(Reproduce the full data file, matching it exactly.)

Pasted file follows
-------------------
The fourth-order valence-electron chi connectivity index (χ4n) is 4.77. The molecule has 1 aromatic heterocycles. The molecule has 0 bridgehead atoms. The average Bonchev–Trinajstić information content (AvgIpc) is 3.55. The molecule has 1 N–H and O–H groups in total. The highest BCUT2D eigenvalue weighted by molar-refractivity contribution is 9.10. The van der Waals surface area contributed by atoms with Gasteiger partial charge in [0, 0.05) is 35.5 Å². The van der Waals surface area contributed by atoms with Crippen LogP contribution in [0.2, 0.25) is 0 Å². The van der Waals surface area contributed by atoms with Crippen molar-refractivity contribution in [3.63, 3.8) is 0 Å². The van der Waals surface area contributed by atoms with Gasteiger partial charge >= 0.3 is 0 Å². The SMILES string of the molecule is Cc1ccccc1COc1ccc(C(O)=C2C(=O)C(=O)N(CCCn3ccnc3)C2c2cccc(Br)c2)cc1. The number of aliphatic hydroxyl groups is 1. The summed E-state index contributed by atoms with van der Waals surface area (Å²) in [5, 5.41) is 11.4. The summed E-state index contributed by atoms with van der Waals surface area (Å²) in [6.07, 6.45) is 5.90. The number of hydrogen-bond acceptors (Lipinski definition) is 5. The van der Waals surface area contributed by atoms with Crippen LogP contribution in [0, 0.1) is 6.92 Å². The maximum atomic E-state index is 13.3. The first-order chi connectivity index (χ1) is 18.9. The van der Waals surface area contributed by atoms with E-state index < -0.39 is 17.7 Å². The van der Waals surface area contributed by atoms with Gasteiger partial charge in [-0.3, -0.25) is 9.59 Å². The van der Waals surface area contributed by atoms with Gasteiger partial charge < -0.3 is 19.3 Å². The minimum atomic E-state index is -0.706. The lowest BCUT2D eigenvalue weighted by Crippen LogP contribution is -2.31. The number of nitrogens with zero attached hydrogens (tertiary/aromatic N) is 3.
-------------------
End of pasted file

The fourth-order valence-electron chi connectivity index (χ4n) is 4.77. The molecule has 1 aromatic heterocycles. The molecule has 0 bridgehead atoms. The average Bonchev–Trinajstić information content (AvgIpc) is 3.55. The molecule has 1 N–H and O–H groups in total. The highest BCUT2D eigenvalue weighted by molar-refractivity contribution is 9.10. The van der Waals surface area contributed by atoms with Gasteiger partial charge in [0, 0.05) is 35.5 Å². The van der Waals surface area contributed by atoms with Crippen LogP contribution in [0.2, 0.25) is 0 Å². The van der Waals surface area contributed by atoms with Crippen molar-refractivity contribution in [3.63, 3.8) is 0 Å². The van der Waals surface area contributed by atoms with Gasteiger partial charge >= 0.3 is 0 Å². The SMILES string of the molecule is Cc1ccccc1COc1ccc(C(O)=C2C(=O)C(=O)N(CCCn3ccnc3)C2c2cccc(Br)c2)cc1. The number of aliphatic hydroxyl groups is 1. The summed E-state index contributed by atoms with van der Waals surface area (Å²) in [5, 5.41) is 11.4. The summed E-state index contributed by atoms with van der Waals surface area (Å²) in [6.07, 6.45) is 5.90. The number of hydrogen-bond acceptors (Lipinski definition) is 5. The van der Waals surface area contributed by atoms with Crippen LogP contribution in [0, 0.1) is 6.92 Å². The maximum atomic E-state index is 13.3. The first-order chi connectivity index (χ1) is 18.9. The van der Waals surface area contributed by atoms with E-state index < -0.39 is 17.7 Å². The van der Waals surface area contributed by atoms with Gasteiger partial charge in [-0.3, -0.25) is 9.59 Å². The van der Waals surface area contributed by atoms with Gasteiger partial charge < -0.3 is 19.3 Å². The minimum atomic E-state index is -0.706. The lowest BCUT2D eigenvalue weighted by Crippen LogP contribution is -2.31. The number of nitrogens with zero attached hydrogens (tertiary/aromatic N) is 3.